The Bauhaus is usually top priority for any visitor of Berlin who has a keen interest in design and architecture.
It is however, something you might overlook if you live and work here. Last week I decided to check it out – eight months after moving to Berlin.
The college for architecture, design and art only existed for 14 years- from 1919 to 1933, yet managed to become one of the world’s most notorious and important institutions in its field. The idea of The Bauhaus, in an answer to the effects of the industrial revolution, was to ‘rethink design from the bottom up’ and move away from the traditional idea that the three core disciplines of art, design and architecture should be taught separately.
Instead, the founders sought to unite them and develop a new form of creation and a new type of multi-disciplined creator. The college was founded by Walter Gropius and for political reasons existed in various manifestations in Weimar, Dessau and Berlin and was closed in 1933 due to pressure from the Nazis. In spite of this, the ideas developed during this relatively short period were spread all over the world and continue to influence artists, designers and architects internationally. This was partly due to the emigration of staff members and students, taking concepts and ideals from the college and sharing them globally.
Image courtesy of Bauhaus-Archiv Berlin, Foto: Hans Glave © Jasper Morrison Ltd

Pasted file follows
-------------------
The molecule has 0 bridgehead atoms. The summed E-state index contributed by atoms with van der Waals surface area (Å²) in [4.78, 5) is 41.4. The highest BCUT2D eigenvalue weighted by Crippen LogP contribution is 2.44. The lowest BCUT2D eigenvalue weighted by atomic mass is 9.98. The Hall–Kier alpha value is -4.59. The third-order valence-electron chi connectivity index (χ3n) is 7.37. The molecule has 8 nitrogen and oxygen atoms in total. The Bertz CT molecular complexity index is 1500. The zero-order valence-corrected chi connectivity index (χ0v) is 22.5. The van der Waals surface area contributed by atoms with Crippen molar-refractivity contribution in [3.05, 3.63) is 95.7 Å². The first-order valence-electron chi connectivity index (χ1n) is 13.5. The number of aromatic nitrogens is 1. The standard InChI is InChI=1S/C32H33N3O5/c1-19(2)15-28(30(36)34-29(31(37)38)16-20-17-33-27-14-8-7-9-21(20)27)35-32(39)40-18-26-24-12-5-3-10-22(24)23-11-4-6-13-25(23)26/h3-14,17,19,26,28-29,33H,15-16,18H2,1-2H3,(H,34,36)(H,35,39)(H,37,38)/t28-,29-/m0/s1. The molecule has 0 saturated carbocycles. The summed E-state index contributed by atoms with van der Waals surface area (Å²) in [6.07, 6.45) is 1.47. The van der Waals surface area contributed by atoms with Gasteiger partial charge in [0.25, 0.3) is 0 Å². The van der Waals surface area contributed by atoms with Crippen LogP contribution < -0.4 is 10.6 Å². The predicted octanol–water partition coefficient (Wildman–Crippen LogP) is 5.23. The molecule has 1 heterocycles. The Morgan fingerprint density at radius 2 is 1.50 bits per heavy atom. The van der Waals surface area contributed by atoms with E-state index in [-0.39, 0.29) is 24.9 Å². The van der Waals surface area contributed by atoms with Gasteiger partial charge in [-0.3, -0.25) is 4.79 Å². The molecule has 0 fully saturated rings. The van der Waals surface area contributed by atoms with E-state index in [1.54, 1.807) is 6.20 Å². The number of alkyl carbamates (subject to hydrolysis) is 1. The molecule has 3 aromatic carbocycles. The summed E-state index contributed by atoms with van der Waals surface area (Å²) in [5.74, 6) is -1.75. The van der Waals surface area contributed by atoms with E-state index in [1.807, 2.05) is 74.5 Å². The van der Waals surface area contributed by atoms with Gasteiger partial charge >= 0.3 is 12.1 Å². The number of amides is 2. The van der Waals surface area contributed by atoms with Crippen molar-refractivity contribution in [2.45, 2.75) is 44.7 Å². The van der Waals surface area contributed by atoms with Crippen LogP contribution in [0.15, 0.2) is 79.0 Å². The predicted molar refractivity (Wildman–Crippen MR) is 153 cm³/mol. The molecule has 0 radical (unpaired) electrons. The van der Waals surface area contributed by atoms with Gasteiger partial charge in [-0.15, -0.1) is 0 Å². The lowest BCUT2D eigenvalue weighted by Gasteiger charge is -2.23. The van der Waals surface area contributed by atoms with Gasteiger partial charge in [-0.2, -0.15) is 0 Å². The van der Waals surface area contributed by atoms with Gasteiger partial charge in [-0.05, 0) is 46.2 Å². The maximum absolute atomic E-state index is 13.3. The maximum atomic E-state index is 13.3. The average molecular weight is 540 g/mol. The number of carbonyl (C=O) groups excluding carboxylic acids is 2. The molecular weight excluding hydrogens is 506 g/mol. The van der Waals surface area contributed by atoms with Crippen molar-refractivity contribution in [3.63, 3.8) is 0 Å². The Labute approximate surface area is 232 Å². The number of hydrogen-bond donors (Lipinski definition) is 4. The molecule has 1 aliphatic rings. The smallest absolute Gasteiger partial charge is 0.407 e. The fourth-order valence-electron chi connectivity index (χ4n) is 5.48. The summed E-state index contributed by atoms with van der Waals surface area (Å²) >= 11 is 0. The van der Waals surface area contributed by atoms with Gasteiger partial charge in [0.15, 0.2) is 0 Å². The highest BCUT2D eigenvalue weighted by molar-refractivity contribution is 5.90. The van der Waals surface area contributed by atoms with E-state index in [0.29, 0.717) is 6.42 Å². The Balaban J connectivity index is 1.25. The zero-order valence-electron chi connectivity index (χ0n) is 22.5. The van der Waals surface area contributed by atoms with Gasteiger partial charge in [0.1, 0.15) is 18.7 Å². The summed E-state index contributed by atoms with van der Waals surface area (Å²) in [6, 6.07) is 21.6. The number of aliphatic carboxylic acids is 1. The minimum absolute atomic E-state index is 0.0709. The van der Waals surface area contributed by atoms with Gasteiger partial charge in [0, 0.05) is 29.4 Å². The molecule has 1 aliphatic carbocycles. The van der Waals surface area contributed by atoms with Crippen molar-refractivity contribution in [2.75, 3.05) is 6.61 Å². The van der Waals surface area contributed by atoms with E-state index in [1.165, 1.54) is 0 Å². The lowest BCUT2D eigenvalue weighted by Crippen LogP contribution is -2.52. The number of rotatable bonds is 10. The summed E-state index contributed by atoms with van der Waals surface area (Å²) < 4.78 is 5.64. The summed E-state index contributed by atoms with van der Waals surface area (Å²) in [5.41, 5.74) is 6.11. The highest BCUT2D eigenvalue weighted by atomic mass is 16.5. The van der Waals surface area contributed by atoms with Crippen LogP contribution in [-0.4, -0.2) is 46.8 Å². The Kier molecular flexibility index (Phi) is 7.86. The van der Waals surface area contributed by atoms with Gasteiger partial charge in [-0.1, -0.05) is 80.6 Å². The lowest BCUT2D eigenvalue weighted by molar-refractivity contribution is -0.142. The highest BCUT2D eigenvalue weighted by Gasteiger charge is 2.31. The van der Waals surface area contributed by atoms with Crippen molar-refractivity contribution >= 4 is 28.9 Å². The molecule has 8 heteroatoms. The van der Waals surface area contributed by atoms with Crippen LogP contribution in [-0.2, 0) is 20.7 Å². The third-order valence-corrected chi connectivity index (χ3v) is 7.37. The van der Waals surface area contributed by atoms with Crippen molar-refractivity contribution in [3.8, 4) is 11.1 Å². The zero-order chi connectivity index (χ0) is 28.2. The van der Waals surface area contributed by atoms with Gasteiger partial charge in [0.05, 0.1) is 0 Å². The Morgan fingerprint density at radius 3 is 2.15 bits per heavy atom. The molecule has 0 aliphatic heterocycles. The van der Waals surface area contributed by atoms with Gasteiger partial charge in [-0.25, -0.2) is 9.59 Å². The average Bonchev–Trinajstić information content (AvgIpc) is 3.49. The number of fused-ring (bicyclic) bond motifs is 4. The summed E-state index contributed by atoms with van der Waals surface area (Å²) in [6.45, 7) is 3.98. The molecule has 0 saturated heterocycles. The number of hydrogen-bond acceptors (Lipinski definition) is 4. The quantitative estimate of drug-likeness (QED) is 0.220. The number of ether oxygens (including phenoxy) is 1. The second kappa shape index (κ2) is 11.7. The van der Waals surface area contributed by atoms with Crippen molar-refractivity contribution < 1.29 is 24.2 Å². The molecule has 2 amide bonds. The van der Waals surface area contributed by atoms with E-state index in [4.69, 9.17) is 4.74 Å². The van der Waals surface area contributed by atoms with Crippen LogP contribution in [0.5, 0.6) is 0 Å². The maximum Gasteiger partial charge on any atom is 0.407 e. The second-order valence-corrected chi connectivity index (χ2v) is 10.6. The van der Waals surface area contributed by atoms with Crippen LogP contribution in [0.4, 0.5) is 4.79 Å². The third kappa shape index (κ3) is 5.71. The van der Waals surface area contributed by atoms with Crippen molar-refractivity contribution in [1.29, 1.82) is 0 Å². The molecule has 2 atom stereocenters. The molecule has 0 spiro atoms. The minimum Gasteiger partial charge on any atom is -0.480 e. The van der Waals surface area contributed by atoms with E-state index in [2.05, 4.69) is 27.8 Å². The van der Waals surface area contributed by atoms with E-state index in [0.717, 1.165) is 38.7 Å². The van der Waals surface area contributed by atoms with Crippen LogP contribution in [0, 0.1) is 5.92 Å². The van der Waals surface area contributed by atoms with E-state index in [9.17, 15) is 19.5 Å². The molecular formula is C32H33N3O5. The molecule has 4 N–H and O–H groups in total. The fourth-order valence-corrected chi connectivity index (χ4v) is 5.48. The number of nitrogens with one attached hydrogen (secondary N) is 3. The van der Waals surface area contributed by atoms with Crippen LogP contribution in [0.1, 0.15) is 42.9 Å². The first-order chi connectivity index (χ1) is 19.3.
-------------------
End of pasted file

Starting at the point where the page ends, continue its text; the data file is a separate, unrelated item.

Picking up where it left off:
The Bauhaus Archive in Berlin now consists of a collection from its back-catalogue as well as a temporary exhibition space. On display at the moment is Thingness – the first retrospective by English product and furniture designer Jasper Morrison. Morrison has a huge body of diverse and influential work and Thingness is a great collection. He has designed everything from kitchen utensils, to clocks, to dining furniture and his influence on popular design is clear to see. While his pieces are aesthetically pleasing, what is more interesting about Morrison is his fascination and occupation with the functionality of these objects and how they fit into our everyday lives. This is evident in his inconspicuous designs – his pieces fit beautifully into any space without demanding too much attention. Morrison is also interested in the relationship between designer and product, anonymity in design and how this affects both the designer and consumer experience. While he didn’t attend The Bauhaus himself, Morrison’s concerns with the process of design are similar to the questions asked by those who did.
However little interest you might have in design and architecture, (I have to admit that I don’t find it particularly thrilling) it’s remarkable that one college could have had such a profound effect on an entire discipline and continues to do so today. It even still offers workshops and summer programmes for kids and events for adults and there is an atmosphere of continued productivity and creation.
Who?: Thingness by Jasper Morrison
What?: An exhibitionThingness
Where?: The Bauhaus Archiv – Klingelhoferstrasse 14 | 10785 Berlin
When?: Now until 23rd October 2017